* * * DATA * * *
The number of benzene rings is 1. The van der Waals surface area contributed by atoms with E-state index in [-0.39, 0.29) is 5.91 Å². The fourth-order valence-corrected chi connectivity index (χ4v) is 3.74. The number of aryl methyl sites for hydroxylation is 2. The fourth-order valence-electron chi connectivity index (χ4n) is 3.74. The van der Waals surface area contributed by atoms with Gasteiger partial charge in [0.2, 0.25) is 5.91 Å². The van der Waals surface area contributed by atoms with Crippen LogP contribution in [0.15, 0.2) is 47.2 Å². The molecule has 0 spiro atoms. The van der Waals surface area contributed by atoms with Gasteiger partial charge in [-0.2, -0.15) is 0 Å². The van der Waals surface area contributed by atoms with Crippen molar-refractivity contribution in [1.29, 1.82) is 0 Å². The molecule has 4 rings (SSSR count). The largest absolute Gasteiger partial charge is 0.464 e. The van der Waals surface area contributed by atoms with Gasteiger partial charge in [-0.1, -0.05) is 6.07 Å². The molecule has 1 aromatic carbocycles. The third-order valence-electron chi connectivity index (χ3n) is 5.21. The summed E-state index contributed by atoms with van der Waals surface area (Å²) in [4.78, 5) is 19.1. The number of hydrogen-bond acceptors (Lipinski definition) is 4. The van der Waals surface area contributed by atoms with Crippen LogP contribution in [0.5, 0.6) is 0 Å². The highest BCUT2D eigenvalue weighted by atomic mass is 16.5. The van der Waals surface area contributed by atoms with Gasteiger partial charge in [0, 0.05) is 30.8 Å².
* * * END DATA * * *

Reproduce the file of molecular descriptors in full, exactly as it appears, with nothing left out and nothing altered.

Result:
The number of benzene rings is 1. The van der Waals surface area contributed by atoms with E-state index in [-0.39, 0.29) is 5.91 Å². The fourth-order valence-corrected chi connectivity index (χ4v) is 3.74. The number of aryl methyl sites for hydroxylation is 2. The fourth-order valence-electron chi connectivity index (χ4n) is 3.74. The van der Waals surface area contributed by atoms with Gasteiger partial charge in [0.2, 0.25) is 5.91 Å². The van der Waals surface area contributed by atoms with Crippen LogP contribution in [0.15, 0.2) is 47.2 Å². The molecule has 0 spiro atoms. The van der Waals surface area contributed by atoms with Gasteiger partial charge in [-0.2, -0.15) is 0 Å². The van der Waals surface area contributed by atoms with Crippen molar-refractivity contribution in [1.29, 1.82) is 0 Å². The molecule has 4 rings (SSSR count). The largest absolute Gasteiger partial charge is 0.464 e. The van der Waals surface area contributed by atoms with Gasteiger partial charge in [-0.1, -0.05) is 6.07 Å². The molecule has 1 aromatic carbocycles. The third-order valence-electron chi connectivity index (χ3n) is 5.21. The summed E-state index contributed by atoms with van der Waals surface area (Å²) in [4.78, 5) is 19.1. The number of hydrogen-bond acceptors (Lipinski definition) is 4. The van der Waals surface area contributed by atoms with Crippen LogP contribution in [0.5, 0.6) is 0 Å². The highest BCUT2D eigenvalue weighted by atomic mass is 16.5. The van der Waals surface area contributed by atoms with Gasteiger partial charge in [0, 0.05) is 30.8 Å².